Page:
12 November 2011

Demolition prices could fall, on lower steel prices:

Ship owners could soon have to rush to scrapyards across the Indian subcontinent or other countries, in order to achieve better prices for the sale of their older vessels for scrap. 

In what could trigger more sales of ships for demolition and in that way, help lower tonnage oversupply, a major issue across all shipping segments, CRWeber noted, in a recent analysis that average demolition values in China and the Indian subcontinent have come under pressure lately, with “$/LDT values posting a 7.3% decline since mid‐October. Although global steel prices have gained 4.8% since January, prices have shed 13.9% since reaching a YTD high in March. Given the price discount for steel reclaimed via tanker demolitions in locations with cheap labor relative to global steel prices, demolition values have been less impacted than global steel prices; average China and Indian subcontinent $/LDT values have only lost 2.5% since March.

Several global steel production facilities are reportedly idling production as the European sovereign debt crisis continues to stoke uncertainty in global markets. Accordingly, the gap between global steel price indices and demolition values could narrow, mitigating greater further $/ldt losses Despite a more limited pricing gap, even minor $/ldt losses may present fresh downside risk for tanker markets as the recent progression to newer, double hull tanker demolition sales remain one of several key factors to alleviating overcapacity in the sector” said CRWeber in its report.

It went on to mention, that double hull tanker tonnage accounted for 78.1% of the total tanker tonnage demolished, a figure significantly higher than the average of just 18% during the 1st 3 quarters. “Over the past 2 weeks, however, demolition sales activity has declined markedly, with just one unit reported as sold to such buyers”, concluded CRWeber.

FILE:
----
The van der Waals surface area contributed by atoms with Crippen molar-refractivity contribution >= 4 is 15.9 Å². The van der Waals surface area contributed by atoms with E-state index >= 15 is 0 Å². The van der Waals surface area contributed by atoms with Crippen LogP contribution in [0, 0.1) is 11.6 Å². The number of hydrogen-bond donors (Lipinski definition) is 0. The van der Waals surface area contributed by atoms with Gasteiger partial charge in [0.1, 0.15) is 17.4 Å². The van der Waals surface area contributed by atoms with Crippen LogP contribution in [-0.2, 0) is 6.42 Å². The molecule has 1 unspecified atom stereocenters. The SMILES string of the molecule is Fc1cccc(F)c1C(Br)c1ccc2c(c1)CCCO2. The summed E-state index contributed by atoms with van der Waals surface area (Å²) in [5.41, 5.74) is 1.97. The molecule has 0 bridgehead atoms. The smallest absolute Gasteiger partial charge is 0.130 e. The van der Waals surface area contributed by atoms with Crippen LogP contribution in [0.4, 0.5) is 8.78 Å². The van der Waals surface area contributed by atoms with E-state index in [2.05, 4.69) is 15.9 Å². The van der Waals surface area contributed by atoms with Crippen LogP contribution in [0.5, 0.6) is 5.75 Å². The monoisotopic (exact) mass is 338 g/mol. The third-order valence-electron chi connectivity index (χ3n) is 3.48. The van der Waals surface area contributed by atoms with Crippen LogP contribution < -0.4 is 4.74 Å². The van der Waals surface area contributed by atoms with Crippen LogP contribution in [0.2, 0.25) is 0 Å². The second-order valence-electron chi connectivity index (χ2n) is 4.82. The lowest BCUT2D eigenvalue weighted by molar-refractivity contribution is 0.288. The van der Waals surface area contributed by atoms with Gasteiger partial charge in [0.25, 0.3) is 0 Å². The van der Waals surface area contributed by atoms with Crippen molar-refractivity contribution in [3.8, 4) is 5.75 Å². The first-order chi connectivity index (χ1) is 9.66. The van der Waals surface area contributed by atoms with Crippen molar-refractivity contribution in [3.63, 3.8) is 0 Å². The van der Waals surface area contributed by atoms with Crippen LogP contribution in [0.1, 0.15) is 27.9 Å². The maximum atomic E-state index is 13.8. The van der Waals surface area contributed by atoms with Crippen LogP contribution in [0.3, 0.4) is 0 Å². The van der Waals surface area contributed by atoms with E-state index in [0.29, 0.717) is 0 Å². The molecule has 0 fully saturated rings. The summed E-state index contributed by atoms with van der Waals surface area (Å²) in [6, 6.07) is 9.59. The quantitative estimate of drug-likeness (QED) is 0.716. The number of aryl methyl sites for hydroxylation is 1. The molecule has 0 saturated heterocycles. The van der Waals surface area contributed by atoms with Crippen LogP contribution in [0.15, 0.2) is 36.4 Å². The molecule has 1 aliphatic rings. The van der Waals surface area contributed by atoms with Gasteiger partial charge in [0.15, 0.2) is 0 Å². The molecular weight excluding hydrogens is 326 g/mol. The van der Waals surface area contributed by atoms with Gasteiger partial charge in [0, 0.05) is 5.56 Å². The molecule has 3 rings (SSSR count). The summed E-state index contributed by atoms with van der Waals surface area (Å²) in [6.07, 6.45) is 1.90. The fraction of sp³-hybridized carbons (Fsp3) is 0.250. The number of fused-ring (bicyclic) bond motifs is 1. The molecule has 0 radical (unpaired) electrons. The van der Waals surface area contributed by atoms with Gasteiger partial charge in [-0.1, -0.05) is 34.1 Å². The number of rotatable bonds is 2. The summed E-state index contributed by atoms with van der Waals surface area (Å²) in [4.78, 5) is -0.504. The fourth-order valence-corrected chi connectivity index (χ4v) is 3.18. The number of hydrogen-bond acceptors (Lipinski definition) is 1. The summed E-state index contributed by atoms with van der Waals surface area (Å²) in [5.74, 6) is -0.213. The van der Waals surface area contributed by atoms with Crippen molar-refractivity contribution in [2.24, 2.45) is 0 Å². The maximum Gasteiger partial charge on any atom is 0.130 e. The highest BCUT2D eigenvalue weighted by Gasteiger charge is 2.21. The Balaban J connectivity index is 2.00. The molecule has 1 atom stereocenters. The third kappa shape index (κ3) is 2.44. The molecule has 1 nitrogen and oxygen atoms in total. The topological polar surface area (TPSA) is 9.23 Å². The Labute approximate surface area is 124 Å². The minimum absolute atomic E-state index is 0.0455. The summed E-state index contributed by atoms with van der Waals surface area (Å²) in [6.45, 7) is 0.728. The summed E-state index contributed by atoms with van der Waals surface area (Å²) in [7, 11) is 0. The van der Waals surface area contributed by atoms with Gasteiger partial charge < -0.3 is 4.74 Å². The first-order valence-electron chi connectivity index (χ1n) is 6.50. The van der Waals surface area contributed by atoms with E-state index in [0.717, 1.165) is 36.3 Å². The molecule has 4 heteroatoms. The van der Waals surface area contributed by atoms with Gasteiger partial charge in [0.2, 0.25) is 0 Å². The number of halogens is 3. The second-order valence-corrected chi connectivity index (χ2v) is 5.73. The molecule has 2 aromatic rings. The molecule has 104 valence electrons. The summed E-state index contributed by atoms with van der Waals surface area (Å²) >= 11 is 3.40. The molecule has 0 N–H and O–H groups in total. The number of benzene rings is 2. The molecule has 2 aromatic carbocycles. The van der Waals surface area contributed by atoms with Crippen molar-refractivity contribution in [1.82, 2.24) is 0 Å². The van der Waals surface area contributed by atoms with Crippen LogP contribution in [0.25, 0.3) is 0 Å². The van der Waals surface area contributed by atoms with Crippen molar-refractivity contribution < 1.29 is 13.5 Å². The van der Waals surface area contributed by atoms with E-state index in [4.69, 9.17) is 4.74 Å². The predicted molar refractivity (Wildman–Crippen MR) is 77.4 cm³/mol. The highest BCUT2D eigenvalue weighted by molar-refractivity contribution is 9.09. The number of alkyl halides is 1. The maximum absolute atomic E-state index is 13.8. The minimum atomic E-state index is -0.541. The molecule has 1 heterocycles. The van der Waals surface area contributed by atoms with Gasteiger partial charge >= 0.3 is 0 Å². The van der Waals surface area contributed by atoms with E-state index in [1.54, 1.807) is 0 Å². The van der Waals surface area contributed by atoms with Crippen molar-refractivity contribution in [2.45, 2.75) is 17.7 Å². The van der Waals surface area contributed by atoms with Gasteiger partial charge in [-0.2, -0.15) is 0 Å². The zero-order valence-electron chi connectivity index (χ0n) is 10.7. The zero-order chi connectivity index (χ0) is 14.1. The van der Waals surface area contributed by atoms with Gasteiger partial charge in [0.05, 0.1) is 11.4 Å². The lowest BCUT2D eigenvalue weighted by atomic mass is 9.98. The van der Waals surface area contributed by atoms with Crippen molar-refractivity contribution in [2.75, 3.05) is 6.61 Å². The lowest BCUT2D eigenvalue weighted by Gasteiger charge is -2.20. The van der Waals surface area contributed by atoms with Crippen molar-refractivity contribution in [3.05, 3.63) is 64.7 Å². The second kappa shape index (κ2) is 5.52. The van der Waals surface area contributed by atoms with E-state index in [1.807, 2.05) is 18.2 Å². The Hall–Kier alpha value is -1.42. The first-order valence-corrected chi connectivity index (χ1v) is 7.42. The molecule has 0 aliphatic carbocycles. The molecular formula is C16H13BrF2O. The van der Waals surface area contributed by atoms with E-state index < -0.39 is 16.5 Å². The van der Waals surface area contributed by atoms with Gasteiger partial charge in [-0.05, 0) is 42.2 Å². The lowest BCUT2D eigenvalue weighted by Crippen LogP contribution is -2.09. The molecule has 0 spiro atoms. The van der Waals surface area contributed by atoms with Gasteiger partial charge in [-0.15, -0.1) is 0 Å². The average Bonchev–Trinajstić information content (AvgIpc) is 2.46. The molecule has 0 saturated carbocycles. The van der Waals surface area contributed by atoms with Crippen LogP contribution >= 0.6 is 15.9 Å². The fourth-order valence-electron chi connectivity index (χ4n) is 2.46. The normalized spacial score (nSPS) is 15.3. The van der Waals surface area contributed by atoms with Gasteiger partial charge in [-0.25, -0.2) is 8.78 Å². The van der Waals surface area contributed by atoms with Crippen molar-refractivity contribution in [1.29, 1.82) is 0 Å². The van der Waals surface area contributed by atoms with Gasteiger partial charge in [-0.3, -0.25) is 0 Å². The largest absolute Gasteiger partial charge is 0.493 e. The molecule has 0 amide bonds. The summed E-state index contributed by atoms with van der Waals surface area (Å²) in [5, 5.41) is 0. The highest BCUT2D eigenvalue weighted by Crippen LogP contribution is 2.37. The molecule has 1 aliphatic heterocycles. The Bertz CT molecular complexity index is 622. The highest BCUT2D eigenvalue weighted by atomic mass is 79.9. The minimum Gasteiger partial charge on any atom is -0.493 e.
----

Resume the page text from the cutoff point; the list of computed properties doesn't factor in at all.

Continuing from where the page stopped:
Meanwhile, in the crude freight market, there have been significant changes in the MEG VLCC front, during the past few days, says shipbroker Fearnleys. In its latest weekly report, the shipbroker said that “with more than 130 VLCC fixtures already registered for November loading in the MEG and with additional cargoes still making their appearance, owners are clearly feeling more optimistic and are more confident in their efforts to lift rates further. Charterers, on the other hand, are faced with a thinner selection of tonnage and a more confrontational attitude from owners. Under the circumstances, we deem it likely that MEG VLCC rates could rise somewhat above present levels. We would also advise a careful monitoring of an eventual early start to the December loading programme. The availability of VLCC tonnage in the Atlantic remains slim, but this has so far had little impact on rates due to the relative stability of the Suezmax market in the area. Suezmax activity was stable in WAF and rates have remained at last week´s levels. In the Med/Bsea Suezmax rates were rather flat and could experience further downward pressure as a result of diminishing delays in the Turkish straits which are already at nominal levels. Rates for Aframaxes trading from the Nsea to the Continent remained unchanged from last week at ws100. In the Med and in the Caribs, however, Aframax rates experienced a slight decline as a result of more than sufficient available tonnage for the requirements in play” concluded Fearnleys.

In its analysis of the tanker market during the third quarter, Teekay Tankers said that “crude tanker rates weakened significantly during the 3rd quarter of 2011, primarily due to an oversupply of vessels relative to demand. In addition, a number of isolated and seasonal factors exerted downward pressure on rates during the quarter. The decision by International Energy Agency (IEA) member countries to release 60 million barrels (mb) of oil from government stockpiles impeded tanker demand during the quarter, particularly in the United States where 30 mb of crude oil was released from reserves. In Europe, the ongoing absence of Libyan oil exports as well as oilfield maintenance and unplanned outages in the North Sea further weighed down on crude tanker demand. Tanker rates have remained generally weak in the early part of the fourth quarter to date, though rates in the Mediterranean and Black Sea spiked significantly in October as a result of an increase in transit delays through the Turkish Straits due to stricter regulations on the passage of vessels during non-daylight hours.

The tanker fleet grew by 20.0 million deadweight tonnes (mdwt), or 4.4%, in the first 3 quarters of 2011 compared to a net increase of 14.5 mdwt, or 3.4%, in the same period last year. The level of new tanker ordering remains very low with just 6.4 mdwt of tanker orders placed in 2011 to date, of which 2.0 mdwt was attributed to shuttle tankers, compared to 40.0 mdwt of tanker orders in 2010, of which 0.7 mdwt was attributed to shuttle tankers. As a result, the global tanker order book has fallen to 96 mdwt, the lowest level since March 2006. Expressed as a percentage of the active tanker fleet, the order book is at its lowest level since February 2003 at 20% of the total fleet” concluded Teekay.

Source: Hellenic Shipping News Worldwide. By Nikos Roussanoglou. 11 November 2011

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